29. “The Ghost of Tom Joad” – Tom Morello, Bruce Springsteen
Tom Morello is best known, of course, for his work with Rage Against the Machine. But a little-known secret is that his coolest work is on a Bruce Springsteen song.
The Boss transformed the acoustic folk of “The Ghost of Tom Joad” into a blistering rock song, and who better to add its excellent guitar work than Tom Morello.
Related: 17 Best Bruce Springsteen Songs
28. “Little Wing” – Stevie Ray Vaughan
Blues was in a tough spot when Stevie Ray Vaughan hit the scene in the early 80s. The legends were dying, and nobody was coming along to fill their shoes.
He did so with impressive commercial and artistic success. His take on Jimi Hendrix‘s “Little Wing” transforms it into a long and winding masterpiece of instrumental blues.
27. “Whipping Post” – Duane Allman, Allman Brothers Band
The kings of Southern rock are represented on the next entry on our best guitar solos list.
Duane Allman left us too soon, but his work in the Allman Brothers and Derek and the Dominos will live on forever.
Not many guitarists can pull off over 10 minutes of prime soloing, but he could, as he does on “Whipping Post.”
26. “Impossible Germany” – Nels Cline/Jeff Tweedy, Wilco
Wilco’s Nels Cline is among the most highly regarded guitar players today. He immediately made his presence felt on his debut with the band, Sky Blue Sky.
Cline and Wilco leader Jeff Tweedy create walls of guitars throughout “Impossible Germany” that combine straight-up rock, prog, and even a bit of Southern rock.
25. “Dark Light” – Ace Frehley, KISS
Because he was in a band better known for its stage antics than musicianship, the guitar playing of Ace Frehley sometimes gets overlooked. Despite that fact, he played some of the best guitar solos of the 70s.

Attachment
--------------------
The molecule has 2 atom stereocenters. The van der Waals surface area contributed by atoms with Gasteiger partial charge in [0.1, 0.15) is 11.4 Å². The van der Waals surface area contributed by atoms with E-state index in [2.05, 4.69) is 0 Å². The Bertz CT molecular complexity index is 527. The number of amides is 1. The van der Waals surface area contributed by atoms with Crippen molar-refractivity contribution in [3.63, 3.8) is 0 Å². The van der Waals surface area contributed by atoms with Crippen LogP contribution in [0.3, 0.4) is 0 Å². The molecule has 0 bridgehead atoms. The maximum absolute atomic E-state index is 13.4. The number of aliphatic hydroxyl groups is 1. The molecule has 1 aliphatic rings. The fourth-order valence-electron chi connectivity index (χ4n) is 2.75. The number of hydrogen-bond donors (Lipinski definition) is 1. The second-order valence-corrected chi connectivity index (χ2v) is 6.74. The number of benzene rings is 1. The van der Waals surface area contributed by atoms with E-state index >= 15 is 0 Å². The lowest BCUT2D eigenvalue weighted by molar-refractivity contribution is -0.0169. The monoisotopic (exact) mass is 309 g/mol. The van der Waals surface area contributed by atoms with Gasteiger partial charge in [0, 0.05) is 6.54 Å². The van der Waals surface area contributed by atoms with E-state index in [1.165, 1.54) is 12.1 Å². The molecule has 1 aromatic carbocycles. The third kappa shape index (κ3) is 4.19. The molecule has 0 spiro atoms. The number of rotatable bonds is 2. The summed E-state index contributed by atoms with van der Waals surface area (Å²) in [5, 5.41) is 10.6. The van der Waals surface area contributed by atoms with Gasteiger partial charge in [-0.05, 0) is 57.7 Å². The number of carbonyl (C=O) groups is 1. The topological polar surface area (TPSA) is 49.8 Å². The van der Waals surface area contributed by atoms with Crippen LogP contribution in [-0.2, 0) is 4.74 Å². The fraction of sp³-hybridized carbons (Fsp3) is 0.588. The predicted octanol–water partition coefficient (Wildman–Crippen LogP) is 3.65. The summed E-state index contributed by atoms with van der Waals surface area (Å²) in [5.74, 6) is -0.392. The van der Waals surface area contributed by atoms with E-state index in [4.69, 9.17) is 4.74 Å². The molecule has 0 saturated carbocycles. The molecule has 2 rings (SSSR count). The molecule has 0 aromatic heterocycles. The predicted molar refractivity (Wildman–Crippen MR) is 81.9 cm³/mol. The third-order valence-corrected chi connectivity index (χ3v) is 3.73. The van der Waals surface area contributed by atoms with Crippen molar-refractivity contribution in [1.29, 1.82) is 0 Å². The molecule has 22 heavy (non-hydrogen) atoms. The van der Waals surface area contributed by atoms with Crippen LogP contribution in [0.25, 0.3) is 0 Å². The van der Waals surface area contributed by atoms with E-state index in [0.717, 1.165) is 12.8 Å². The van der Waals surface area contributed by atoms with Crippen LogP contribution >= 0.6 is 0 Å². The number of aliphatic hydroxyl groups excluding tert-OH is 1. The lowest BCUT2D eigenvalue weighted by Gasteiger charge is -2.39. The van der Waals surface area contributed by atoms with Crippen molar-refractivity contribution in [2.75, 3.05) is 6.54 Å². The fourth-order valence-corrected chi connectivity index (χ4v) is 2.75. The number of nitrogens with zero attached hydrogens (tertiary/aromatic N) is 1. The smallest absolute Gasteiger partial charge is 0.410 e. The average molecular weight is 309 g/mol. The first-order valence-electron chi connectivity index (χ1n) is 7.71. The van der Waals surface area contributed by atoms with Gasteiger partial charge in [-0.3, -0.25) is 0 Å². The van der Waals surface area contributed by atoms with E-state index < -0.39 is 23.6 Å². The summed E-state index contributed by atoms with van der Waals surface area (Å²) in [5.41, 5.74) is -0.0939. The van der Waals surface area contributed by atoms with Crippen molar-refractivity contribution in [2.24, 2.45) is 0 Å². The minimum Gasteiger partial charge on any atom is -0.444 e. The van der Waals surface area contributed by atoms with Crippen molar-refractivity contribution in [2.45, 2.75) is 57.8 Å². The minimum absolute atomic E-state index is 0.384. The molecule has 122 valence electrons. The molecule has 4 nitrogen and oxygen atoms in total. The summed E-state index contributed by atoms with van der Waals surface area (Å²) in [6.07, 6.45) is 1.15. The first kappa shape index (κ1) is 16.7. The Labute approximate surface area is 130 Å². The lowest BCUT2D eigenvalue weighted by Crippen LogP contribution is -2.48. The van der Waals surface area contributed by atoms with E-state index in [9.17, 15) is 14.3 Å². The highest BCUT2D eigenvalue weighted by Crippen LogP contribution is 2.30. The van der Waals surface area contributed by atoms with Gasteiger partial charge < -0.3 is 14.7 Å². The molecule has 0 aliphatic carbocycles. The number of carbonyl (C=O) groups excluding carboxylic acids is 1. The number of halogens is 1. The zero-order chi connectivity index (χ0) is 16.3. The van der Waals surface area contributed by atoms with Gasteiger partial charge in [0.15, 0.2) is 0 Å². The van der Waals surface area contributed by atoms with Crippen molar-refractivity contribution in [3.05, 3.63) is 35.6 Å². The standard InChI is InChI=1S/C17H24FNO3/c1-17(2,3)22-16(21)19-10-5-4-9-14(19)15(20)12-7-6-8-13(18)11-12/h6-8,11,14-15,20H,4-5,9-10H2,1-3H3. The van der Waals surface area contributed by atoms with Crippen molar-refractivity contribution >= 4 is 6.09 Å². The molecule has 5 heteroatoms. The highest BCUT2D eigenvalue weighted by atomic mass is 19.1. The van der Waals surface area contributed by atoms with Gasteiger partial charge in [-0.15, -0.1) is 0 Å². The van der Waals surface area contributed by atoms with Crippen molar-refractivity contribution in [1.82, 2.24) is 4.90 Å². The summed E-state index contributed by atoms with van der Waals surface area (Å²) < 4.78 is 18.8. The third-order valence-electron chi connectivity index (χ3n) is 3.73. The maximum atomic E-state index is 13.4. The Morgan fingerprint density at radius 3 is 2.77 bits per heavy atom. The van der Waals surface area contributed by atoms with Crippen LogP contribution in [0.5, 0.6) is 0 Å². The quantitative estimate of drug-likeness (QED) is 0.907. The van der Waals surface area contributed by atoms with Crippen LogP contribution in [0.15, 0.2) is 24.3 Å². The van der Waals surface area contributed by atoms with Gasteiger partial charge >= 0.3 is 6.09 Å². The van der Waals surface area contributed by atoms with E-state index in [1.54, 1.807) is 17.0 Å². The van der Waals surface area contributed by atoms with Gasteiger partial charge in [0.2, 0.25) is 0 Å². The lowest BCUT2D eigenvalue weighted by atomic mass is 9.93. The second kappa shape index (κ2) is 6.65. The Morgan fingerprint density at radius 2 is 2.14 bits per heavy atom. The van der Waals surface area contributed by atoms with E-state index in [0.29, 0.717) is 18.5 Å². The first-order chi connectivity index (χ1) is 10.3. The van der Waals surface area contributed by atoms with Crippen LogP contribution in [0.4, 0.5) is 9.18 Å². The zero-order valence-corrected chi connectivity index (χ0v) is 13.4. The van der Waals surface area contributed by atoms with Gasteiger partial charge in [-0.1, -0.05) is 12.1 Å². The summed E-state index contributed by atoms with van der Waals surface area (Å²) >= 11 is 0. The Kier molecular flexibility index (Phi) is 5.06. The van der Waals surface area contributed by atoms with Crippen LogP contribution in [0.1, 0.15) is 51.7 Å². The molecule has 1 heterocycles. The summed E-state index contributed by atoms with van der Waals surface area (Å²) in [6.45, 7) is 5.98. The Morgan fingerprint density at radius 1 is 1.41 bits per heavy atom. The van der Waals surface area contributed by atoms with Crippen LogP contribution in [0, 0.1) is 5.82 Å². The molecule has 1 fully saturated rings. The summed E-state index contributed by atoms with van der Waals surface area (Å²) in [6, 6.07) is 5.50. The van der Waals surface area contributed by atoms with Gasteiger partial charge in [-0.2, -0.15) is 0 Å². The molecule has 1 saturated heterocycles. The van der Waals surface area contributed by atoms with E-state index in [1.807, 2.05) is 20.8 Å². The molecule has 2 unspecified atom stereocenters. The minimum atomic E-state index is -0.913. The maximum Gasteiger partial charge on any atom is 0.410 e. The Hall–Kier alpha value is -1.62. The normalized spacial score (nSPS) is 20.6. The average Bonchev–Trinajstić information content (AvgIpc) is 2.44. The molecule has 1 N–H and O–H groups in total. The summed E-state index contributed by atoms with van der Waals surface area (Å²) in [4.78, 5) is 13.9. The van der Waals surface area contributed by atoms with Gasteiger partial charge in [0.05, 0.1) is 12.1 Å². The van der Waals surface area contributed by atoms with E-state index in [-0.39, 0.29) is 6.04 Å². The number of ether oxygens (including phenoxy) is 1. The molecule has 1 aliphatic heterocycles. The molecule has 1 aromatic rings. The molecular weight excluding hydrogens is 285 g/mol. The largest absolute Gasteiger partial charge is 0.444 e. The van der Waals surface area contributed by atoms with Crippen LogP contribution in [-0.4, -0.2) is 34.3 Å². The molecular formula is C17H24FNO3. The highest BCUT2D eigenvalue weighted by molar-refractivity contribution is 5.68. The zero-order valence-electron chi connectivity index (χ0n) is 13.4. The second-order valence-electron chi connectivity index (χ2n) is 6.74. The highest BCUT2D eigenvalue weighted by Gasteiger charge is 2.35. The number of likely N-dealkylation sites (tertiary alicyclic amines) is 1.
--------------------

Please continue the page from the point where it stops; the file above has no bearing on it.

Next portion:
If you need an example of why he stacks up with the greatest guitar gods, check out his wild solo on “Dark Light.”
Interestingly, Lou Reed helped with the lyrics on this one.
24. “I’m So Afraid” (live) – Lindsey Buckingham, Fleetwood Mac
What makes Lindsey Buckingham’s guitar playing so impressive is that he equally excels at everything from complex acoustic fingerpicking to heavy rock solos.
The latter is on display in “I’m So Afraid,” which is always a show-stopper when performed live. It certainly has one of the best electric guitar solos.
23. “Zoot Allures” – Frank Zappa
Frank Zappa is another guitarist who could have half his catalog on a list of best guitar solos.
I’m more of a fan of his expansive work, but he’s equally adept at shorter-form solos, as on the title track from Zoot Allures.
22. “Lady Cab Driver” – Prince
We’re Music in Minnesota, so of course Prince is going to appear on a best guitar solos list. I mean, he’d deserve it anyway, but it’d be especially criminal if we left him off.
“Lady Cab Driver,” from 1999, is Prince in his prime. Of course, you should also check out his playing on the version of “While My Guitar Gently Weeps” from George Harrison’s induction into the Rock n’ Roll Hall of Fame.
Related: Is Prince Overrated?
21. “Stage Fright” (live) – Robbie Robertson, The Band
The Band is known for the musicianship of all its members, from drummer Levon Helm to bassist Rick Danko.
Sometimes lost in the shuffle is the fluid, subtle, but no less awe-inspiring guitar work of Robbie Robertson.
Som of his best guitar solos are on more country-oriented material, but he goes nuts on the Last Waltz version of “Stage Fright,” making it one of the best live guitar solos of all time.